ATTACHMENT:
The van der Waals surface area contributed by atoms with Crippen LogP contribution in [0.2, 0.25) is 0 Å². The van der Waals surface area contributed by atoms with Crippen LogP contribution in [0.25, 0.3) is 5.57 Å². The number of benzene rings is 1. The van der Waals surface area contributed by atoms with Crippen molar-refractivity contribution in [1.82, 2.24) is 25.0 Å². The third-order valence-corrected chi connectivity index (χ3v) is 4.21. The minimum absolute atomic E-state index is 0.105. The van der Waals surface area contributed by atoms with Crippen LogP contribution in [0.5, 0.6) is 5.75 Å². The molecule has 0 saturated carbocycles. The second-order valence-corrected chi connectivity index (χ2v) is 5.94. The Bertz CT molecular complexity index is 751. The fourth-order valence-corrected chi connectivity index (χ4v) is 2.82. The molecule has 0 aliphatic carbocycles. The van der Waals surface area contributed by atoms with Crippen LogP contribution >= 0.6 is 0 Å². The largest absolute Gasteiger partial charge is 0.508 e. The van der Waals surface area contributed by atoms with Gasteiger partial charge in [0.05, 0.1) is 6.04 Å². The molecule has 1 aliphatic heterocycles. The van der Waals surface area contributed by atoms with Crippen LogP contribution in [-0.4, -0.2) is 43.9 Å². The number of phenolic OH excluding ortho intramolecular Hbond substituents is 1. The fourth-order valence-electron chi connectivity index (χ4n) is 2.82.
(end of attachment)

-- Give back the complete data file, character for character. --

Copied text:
The van der Waals surface area contributed by atoms with Crippen LogP contribution in [0.2, 0.25) is 0 Å². The van der Waals surface area contributed by atoms with Crippen LogP contribution in [0.25, 0.3) is 5.57 Å². The number of benzene rings is 1. The van der Waals surface area contributed by atoms with Crippen molar-refractivity contribution in [1.82, 2.24) is 25.0 Å². The third-order valence-corrected chi connectivity index (χ3v) is 4.21. The minimum absolute atomic E-state index is 0.105. The van der Waals surface area contributed by atoms with Crippen LogP contribution in [0.5, 0.6) is 5.75 Å². The molecule has 0 saturated carbocycles. The second-order valence-corrected chi connectivity index (χ2v) is 5.94. The Bertz CT molecular complexity index is 751. The fourth-order valence-corrected chi connectivity index (χ4v) is 2.82. The molecule has 0 aliphatic carbocycles. The van der Waals surface area contributed by atoms with Crippen LogP contribution >= 0.6 is 0 Å². The largest absolute Gasteiger partial charge is 0.508 e. The van der Waals surface area contributed by atoms with Gasteiger partial charge in [0.05, 0.1) is 6.04 Å². The molecule has 1 aliphatic heterocycles. The van der Waals surface area contributed by atoms with Crippen LogP contribution in [-0.4, -0.2) is 43.9 Å². The number of phenolic OH excluding ortho intramolecular Hbond substituents is 1. The fourth-order valence-electron chi connectivity index (χ4n) is 2.82.